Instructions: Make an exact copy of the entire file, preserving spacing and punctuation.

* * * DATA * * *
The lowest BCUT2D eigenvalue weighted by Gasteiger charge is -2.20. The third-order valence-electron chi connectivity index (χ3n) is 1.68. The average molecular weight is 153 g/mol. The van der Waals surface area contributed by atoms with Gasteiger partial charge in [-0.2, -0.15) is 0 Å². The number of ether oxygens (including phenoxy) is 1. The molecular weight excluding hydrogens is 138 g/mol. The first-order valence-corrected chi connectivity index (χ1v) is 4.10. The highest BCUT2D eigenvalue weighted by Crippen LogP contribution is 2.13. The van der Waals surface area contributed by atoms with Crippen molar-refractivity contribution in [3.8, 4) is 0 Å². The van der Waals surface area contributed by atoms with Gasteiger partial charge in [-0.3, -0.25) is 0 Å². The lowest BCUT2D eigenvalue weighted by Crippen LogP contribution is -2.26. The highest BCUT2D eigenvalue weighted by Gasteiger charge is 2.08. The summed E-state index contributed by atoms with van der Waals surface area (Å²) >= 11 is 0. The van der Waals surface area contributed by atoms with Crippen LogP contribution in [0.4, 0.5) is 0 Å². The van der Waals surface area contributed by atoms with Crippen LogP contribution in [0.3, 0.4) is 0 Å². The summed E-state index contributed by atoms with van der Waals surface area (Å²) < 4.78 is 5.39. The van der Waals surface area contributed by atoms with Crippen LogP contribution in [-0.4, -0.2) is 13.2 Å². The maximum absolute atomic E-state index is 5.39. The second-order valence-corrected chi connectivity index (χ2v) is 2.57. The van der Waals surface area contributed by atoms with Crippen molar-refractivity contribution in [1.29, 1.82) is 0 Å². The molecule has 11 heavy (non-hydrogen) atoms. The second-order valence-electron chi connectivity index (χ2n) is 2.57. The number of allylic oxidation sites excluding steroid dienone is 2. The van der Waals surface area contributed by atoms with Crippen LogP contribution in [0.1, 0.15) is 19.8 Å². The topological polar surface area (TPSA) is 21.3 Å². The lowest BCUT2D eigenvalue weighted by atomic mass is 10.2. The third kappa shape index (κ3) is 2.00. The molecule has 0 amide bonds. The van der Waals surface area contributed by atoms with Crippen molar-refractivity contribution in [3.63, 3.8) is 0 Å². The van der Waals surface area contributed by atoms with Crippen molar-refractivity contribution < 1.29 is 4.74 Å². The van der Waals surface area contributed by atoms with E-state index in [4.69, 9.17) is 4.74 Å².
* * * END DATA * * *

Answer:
The lowest BCUT2D eigenvalue weighted by Gasteiger charge is -2.20. The third-order valence-electron chi connectivity index (χ3n) is 1.68. The average molecular weight is 153 g/mol. The van der Waals surface area contributed by atoms with Gasteiger partial charge in [-0.2, -0.15) is 0 Å². The number of ether oxygens (including phenoxy) is 1. The molecular weight excluding hydrogens is 138 g/mol. The first-order valence-corrected chi connectivity index (χ1v) is 4.10. The highest BCUT2D eigenvalue weighted by Crippen LogP contribution is 2.13. The van der Waals surface area contributed by atoms with Crippen molar-refractivity contribution in [3.8, 4) is 0 Å². The van der Waals surface area contributed by atoms with Gasteiger partial charge in [-0.3, -0.25) is 0 Å². The lowest BCUT2D eigenvalue weighted by Crippen LogP contribution is -2.26. The highest BCUT2D eigenvalue weighted by Gasteiger charge is 2.08. The summed E-state index contributed by atoms with van der Waals surface area (Å²) >= 11 is 0. The van der Waals surface area contributed by atoms with Crippen LogP contribution in [0.4, 0.5) is 0 Å². The van der Waals surface area contributed by atoms with Crippen LogP contribution in [0.3, 0.4) is 0 Å². The summed E-state index contributed by atoms with van der Waals surface area (Å²) < 4.78 is 5.39. The van der Waals surface area contributed by atoms with Crippen LogP contribution in [-0.4, -0.2) is 13.2 Å². The maximum absolute atomic E-state index is 5.39. The second-order valence-corrected chi connectivity index (χ2v) is 2.57. The van der Waals surface area contributed by atoms with Crippen molar-refractivity contribution in [1.29, 1.82) is 0 Å². The molecule has 11 heavy (non-hydrogen) atoms. The second-order valence-electron chi connectivity index (χ2n) is 2.57. The number of allylic oxidation sites excluding steroid dienone is 2. The van der Waals surface area contributed by atoms with Crippen LogP contribution in [0.1, 0.15) is 19.8 Å². The topological polar surface area (TPSA) is 21.3 Å². The lowest BCUT2D eigenvalue weighted by atomic mass is 10.2. The third kappa shape index (κ3) is 2.00. The molecule has 0 amide bonds. The van der Waals surface area contributed by atoms with Crippen molar-refractivity contribution in [3.63, 3.8) is 0 Å². The van der Waals surface area contributed by atoms with Crippen molar-refractivity contribution < 1.29 is 4.74 Å². The van der Waals surface area contributed by atoms with E-state index in [4.69, 9.17) is 4.74 Å².